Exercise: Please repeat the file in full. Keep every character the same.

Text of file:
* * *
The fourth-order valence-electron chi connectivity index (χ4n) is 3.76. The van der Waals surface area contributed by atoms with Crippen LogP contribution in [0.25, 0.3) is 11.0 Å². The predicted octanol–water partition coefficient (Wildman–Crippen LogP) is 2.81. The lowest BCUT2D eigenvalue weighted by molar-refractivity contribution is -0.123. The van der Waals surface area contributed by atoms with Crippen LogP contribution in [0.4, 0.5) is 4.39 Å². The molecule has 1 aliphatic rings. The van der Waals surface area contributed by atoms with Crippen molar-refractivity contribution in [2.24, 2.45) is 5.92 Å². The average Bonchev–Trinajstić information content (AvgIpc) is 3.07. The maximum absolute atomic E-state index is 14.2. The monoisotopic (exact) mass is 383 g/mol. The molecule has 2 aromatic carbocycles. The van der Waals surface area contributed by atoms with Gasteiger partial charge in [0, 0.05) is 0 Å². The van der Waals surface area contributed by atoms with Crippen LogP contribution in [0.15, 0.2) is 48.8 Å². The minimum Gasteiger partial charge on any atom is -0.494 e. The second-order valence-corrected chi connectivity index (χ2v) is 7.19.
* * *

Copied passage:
The fourth-order valence-electron chi connectivity index (χ4n) is 3.76. The van der Waals surface area contributed by atoms with Crippen LogP contribution in [0.25, 0.3) is 11.0 Å². The predicted octanol–water partition coefficient (Wildman–Crippen LogP) is 2.81. The lowest BCUT2D eigenvalue weighted by molar-refractivity contribution is -0.123. The van der Waals surface area contributed by atoms with Crippen LogP contribution in [0.4, 0.5) is 4.39 Å². The molecule has 1 aliphatic rings. The van der Waals surface area contributed by atoms with Crippen molar-refractivity contribution in [2.24, 2.45) is 5.92 Å². The average Bonchev–Trinajstić information content (AvgIpc) is 3.07. The maximum absolute atomic E-state index is 14.2. The monoisotopic (exact) mass is 383 g/mol. The molecule has 2 aromatic carbocycles. The van der Waals surface area contributed by atoms with Gasteiger partial charge in [0, 0.05) is 0 Å². The van der Waals surface area contributed by atoms with Crippen LogP contribution in [0.15, 0.2) is 48.8 Å². The minimum Gasteiger partial charge on any atom is -0.494 e. The second-order valence-corrected chi connectivity index (χ2v) is 7.19.